Features » October 14, 2005
Lynd Ward used to joke that he was destined to be an artist because his last name spelled “draw” backwards–a curious statement from a man whose contributions to the visual arts deliberately repudiated words. Now recognized as one of the founders of the American graphic novel, Ward used to be better known as a fixture of progressive cultural politics in Depression-era New York City. In this, the centenary of his birth, Ward’s fans are celebrating both his visual innovations and the passion for social justice that suffused his silent novels.
Ward inherited his political worldview from his father, the radical minister Harry F. Ward, who worked in Chicago’s settlement house movement at the turn of the century and helped found the ACLU in 1920. He also wrote and preached about the virtues of the U.S.S.R. as the embodiment of Christ’s teachings on Earth, long after the Soviet experiment’s vices had become apparent. Ward, though, was no red-diaper baby. The family home was littered with Methodist sermons, not social manifestoes, and it was ascetic Protestantism rather than Marxist discipline that forbade Ward to do anything but sketch during Sunday afternoons.
If Ward’s political outlook was Midwestern radicalism, European expressionism was his artistic vision. Like so many art students of his time, he dutifully set off for a year in Europe, fortunately spending 1927 not in the cafes of Paris, but in Leipzig, which swirled with a long tradition of German printmaking and the recent blossoming of Weimar cultural politics. Ward, who possessed only a few words of phrasebook German, may have been particularly attuned to the possibilities of visual communication in the work of radical printmakers such as Käthe Kollwitz and the Belgian artist Frans Masereel, who crafted the first wordless novels.
Returning to the United States, Ward published Gods’ Man (1929), the first woodcut novel in the United States. The book’s subject matter–an allegorical fable about an artist who sells his soul for worldly success–was timeless. But its artistic innovations were unprecedented; its visual structure and pacing owed as much to silent film and mass-circulation comic pages as they did to artistic predecessors like Kollwitz or Honoré Daumier. Wordless novels were political interventions, too, meant to take advantage of what Ward called the “great asset of the book’s thousandfold duplication of contact with people.” Ward wanted to get art out of stuffy museums and snooty galleries and into the hands of an international community of readers who shared the language of images.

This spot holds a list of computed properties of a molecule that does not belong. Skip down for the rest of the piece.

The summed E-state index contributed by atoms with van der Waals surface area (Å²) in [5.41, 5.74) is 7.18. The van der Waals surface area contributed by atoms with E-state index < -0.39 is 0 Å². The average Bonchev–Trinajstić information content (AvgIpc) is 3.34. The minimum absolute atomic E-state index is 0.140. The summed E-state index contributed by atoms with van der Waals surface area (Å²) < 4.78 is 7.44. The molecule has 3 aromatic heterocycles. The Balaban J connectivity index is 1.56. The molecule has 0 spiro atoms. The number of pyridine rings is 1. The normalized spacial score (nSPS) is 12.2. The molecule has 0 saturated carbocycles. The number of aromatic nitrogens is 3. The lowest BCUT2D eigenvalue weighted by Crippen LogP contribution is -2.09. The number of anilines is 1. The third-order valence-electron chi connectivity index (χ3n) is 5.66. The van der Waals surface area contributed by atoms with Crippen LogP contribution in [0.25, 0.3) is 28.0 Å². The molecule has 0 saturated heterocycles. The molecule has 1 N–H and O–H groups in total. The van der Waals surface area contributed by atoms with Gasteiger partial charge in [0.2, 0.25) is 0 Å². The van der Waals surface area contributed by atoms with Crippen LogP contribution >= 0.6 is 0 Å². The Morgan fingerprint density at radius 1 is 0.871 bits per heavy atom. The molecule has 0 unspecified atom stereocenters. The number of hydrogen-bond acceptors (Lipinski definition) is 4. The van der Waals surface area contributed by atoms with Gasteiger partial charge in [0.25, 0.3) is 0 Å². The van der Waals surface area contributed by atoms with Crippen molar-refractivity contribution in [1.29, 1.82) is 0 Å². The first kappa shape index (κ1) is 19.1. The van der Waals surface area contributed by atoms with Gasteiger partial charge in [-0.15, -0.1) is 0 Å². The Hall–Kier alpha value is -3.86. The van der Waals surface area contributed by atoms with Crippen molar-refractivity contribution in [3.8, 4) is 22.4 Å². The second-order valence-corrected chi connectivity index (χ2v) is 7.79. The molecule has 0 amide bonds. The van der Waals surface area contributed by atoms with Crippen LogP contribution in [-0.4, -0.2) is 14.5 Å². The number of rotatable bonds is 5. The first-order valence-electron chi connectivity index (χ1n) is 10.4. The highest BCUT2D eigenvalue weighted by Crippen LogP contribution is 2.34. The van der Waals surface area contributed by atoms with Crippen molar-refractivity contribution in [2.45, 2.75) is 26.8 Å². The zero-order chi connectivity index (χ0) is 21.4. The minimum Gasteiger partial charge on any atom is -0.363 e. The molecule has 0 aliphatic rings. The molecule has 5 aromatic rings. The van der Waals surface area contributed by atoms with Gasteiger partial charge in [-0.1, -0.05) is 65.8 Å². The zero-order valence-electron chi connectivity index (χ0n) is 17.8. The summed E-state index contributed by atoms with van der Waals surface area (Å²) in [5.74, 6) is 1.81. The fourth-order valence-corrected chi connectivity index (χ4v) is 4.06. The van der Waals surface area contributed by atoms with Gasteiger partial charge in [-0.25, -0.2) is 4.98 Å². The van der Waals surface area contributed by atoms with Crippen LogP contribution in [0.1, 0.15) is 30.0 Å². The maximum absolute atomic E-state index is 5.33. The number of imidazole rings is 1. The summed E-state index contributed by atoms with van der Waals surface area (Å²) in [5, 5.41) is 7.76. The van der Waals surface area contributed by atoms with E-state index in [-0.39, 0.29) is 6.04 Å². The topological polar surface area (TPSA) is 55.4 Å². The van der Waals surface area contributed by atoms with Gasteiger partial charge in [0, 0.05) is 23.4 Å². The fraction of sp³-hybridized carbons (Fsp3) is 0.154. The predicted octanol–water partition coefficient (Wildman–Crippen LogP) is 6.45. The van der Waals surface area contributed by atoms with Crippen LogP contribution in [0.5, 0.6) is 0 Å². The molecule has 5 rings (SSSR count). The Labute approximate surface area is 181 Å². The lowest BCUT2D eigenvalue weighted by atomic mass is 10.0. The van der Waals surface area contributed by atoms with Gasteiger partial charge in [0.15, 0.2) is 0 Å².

Gods’ Man appeared in bookstores the week of the 1929 stock market crash. As the Depression settled in New York City, Ward’s vision grew increasingly more engaged; his work tackled unemployment, poverty and exploitation. In Madman’s Drum (1930), Wild Pilgrimage (1932) and Vertigo (1937), his political vision grew more forthright. Even while cushioned from financial crisis by his family, Ward labored to organize artists politically. He founded the Equinox Cooperative Press, an illustrators’ collaborative dedicated to noncommercial work, and the American Artists Union. In addition to convening artists’ congresses, Ward later helped shepherd the group into the CIO.
As the New York art world swirled with political controversy in the ’30s, Ward steered a middle course between the rigidity of Communism and the apathy of art for art’s sake. “t was impossible,” he recalled, “for anyone, artist or not, to remain ignorant of the fact that the world was in trouble.” A quintessential fellow traveler, he joined one organization after another, signing every social justice petition that came along, devoted more to the urgency of an issue than the orthodoxy of an ideology. But, he lamented, “every dose of medicine seemed only to aggravate the situation.” His moderation showed too in his work. Ward–ever the wood engraver–patiently carved out his vision while fellow artists like William Gropper pounded tables with fists, demanding that art serve the revolution. In an age of agitprop and socialist realism, he never turned his vision into a cartoon.
The Cold War, though, would cast a dismal shadow over the art world. The romance surrounding ’50s Abstract Expressionism still obscures how ruthlessly the politically engaged artists of the Depression era were silenced–an effort the art world participated in with the vigor of a Congressional committee. Many artists found it nearly impossible to earn commissions or secure gallery spaces. Senator Joseph McCarthy summoned some artists, among them Ward’s old ally William Gropper, to Washington.
As pages piled up in his FBI file, Ward turned away from explicitly political art. But a closer look suggests that Ward had not abandoned his commitment to social justice. In the popular children’s novel Johnny Tremain (1943), Ward, in collaboration with the book’s author Esther Forbes, told he story of the American Revolution as a populist narrative at the height of the Cold War. Readers may be tempted to read just a bit much into the redness of The Little Red Lighthouse and the Great Gray Bridge, one of Ward’s most beloved works. For once, they might be right.
Recent years have restored Ward’s reputation, turning him into a patron saint of illustrators and graphic novelists. Ward’s admirers include Will Eisner, who has credited Ward for establishing a “historical precedent for modern graphic storytelling,” and Eric Drooker, whose 1992 work Flood!, helped usher graphic novels into the mainstream of American literature. But Lynd Ward’s work was never really lost: A young Allen Ginsberg pulled Gods’ Man from his family’s bookshelf, and in 1955 transformed the book’s images into his epic Howl. Even when Ward himself was silenced, his images continued to speak a thousand words.
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Christopher Capozzola teaches history at the Massachusetts Institute of Technology.